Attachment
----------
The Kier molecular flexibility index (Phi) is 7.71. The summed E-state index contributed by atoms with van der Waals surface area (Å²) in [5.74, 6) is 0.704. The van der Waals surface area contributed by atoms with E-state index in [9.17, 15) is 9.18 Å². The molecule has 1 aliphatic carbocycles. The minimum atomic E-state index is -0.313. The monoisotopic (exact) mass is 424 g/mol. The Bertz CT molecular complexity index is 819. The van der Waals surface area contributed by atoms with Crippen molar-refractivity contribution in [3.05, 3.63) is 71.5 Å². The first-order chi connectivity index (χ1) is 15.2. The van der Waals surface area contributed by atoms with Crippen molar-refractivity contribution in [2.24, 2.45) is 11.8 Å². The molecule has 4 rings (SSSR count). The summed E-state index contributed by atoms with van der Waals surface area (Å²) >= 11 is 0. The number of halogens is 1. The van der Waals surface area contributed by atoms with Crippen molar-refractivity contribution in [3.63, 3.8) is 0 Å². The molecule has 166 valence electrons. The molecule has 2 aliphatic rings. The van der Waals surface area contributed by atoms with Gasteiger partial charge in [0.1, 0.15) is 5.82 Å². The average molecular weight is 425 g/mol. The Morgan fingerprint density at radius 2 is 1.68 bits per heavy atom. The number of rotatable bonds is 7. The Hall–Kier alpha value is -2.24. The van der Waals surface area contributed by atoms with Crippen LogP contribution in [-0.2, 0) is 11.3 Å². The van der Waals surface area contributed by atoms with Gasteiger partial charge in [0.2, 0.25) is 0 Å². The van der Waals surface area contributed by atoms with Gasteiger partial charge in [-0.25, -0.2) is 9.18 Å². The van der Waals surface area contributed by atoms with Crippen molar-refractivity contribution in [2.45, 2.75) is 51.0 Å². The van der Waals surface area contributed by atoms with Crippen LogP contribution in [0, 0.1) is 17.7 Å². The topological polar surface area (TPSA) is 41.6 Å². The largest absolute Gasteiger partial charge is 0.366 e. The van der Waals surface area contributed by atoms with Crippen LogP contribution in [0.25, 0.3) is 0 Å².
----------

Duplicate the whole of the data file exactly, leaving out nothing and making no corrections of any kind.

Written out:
The Kier molecular flexibility index (Phi) is 7.71. The summed E-state index contributed by atoms with van der Waals surface area (Å²) in [5.74, 6) is 0.704. The van der Waals surface area contributed by atoms with E-state index in [9.17, 15) is 9.18 Å². The molecule has 1 aliphatic carbocycles. The minimum atomic E-state index is -0.313. The monoisotopic (exact) mass is 424 g/mol. The Bertz CT molecular complexity index is 819. The van der Waals surface area contributed by atoms with Crippen molar-refractivity contribution in [3.05, 3.63) is 71.5 Å². The first-order chi connectivity index (χ1) is 15.2. The van der Waals surface area contributed by atoms with Crippen molar-refractivity contribution in [2.24, 2.45) is 11.8 Å². The molecule has 4 rings (SSSR count). The summed E-state index contributed by atoms with van der Waals surface area (Å²) >= 11 is 0. The number of halogens is 1. The van der Waals surface area contributed by atoms with Crippen molar-refractivity contribution in [3.63, 3.8) is 0 Å². The molecule has 166 valence electrons. The molecule has 2 aliphatic rings. The van der Waals surface area contributed by atoms with Gasteiger partial charge in [0.1, 0.15) is 5.82 Å². The average molecular weight is 425 g/mol. The Morgan fingerprint density at radius 2 is 1.68 bits per heavy atom. The number of rotatable bonds is 7. The Hall–Kier alpha value is -2.24. The van der Waals surface area contributed by atoms with Crippen LogP contribution in [-0.2, 0) is 11.3 Å². The van der Waals surface area contributed by atoms with Gasteiger partial charge in [0.2, 0.25) is 0 Å². The van der Waals surface area contributed by atoms with Gasteiger partial charge in [-0.25, -0.2) is 9.18 Å². The van der Waals surface area contributed by atoms with Crippen molar-refractivity contribution in [2.45, 2.75) is 51.0 Å². The van der Waals surface area contributed by atoms with Crippen LogP contribution in [0, 0.1) is 17.7 Å². The topological polar surface area (TPSA) is 41.6 Å². The largest absolute Gasteiger partial charge is 0.366 e. The van der Waals surface area contributed by atoms with Crippen LogP contribution in [0.25, 0.3) is 0 Å².